Residents not impressed with new plans for prominent Northumberland coastal site

A photo-montage of the proposed development submitted with the application -  from the road looking east.
A photo-montage of the proposed development submitted with the application - from the road looking east.

A controversial bid to redevelop a prominent site on the coast at Amble has been resurrected, with fresh plans lodged before Christmas.

An application has been submitted to Northumberland County Council to build three new homes on the Signal Cottage site, on the seafront to the south of the town.

A photo-montage of the proposed development submitted with the application - the view from the beach looking south.

A photo-montage of the proposed development submitted with the application - the view from the beach looking south.

The proposals have been completely redesigned from a previous scheme, also for three dwellings, which was unanimously refused – against the advice of planners – at last April’s meeting of the North Northumberland Local Area Council, due to concerns over the visual impact of the building in terms of height, design and massing.

This plan was itself an amended bid after initial plans for a three-storey building containing one private house and three duplex holiday lets, first submitted towards the end of 2016, were withdrawn.

A planning statement submitted with the latest application explains that the applicants bought Signal Cottage, a single-storey, ‘utilitarian’ bungalow, in March 2016.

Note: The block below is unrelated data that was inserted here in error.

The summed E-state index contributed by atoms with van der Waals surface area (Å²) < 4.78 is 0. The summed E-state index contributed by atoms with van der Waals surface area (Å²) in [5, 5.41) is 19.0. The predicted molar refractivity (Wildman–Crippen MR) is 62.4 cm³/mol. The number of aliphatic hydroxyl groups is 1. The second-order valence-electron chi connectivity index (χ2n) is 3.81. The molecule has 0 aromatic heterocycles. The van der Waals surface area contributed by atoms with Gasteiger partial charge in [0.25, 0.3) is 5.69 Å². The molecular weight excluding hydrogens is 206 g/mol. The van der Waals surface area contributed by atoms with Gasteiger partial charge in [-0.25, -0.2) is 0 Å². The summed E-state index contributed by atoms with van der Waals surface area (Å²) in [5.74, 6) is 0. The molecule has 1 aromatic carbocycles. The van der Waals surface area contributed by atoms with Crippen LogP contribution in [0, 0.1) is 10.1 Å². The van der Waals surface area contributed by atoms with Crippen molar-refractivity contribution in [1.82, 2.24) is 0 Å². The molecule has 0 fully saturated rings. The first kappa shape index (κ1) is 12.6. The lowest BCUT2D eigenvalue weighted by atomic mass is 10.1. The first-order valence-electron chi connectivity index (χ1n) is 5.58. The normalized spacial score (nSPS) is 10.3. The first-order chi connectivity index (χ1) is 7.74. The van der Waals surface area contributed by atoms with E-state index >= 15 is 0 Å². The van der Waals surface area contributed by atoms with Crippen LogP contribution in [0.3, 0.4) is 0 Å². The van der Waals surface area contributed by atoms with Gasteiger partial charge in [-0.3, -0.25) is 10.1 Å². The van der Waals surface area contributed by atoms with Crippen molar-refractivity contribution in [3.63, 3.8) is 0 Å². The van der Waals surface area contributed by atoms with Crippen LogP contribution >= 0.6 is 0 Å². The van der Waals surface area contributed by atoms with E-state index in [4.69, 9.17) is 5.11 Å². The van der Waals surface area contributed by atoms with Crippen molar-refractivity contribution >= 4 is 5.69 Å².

It became a target of anti-social behaviour and ongoing vandalism caused safety issues at the site and ‘reluctantly the original building was demolished and the site made safe’.

The statement adds that Northumberland County Council has raised no issue with the demolition and accept that the site is previously developed (brownfield) land.

Referencing the design, it says: ‘The contemporary building form has height differential and mix of materials to reduce massing and reflect the original cottage and coastal vernacular.

‘It appears as a cluster of traditional pitched and contemporary roof forms that do not dominate the skyline, but break it in a varied manner. The repeating rhythm of mono pitches and use of white render with bleached timber resonate with the coastal location.

‘The tower is reminiscent of both the fortified bastles and castles of Northumberland and the lighthouses of the coastal strip and islands.

‘The stone plinth reflects local materials and anchors the building to the rocky outcrop.’

It continues: ‘The building is set into the dunes and will be primarily seen from lower viewpoints (the beach, Links Road and coastal path) such that the roofs appear lower to the ground.’

However, it appears that residents do not agree and they have criticised the design in the objections which have been submitted so far.

One described it as ‘odious’ and ‘looking like a power station’, adding: ‘It is like the designers have gone out of their way to design anything that is not in keeping just to antagonise locals.’

Another called it a ‘monstrosity’ – ‘three residential units, topped off with what looks like a combined East German gasworks and sniper tower from the 1950s.’

Ben O'Connell, Local Democracy Reporting Service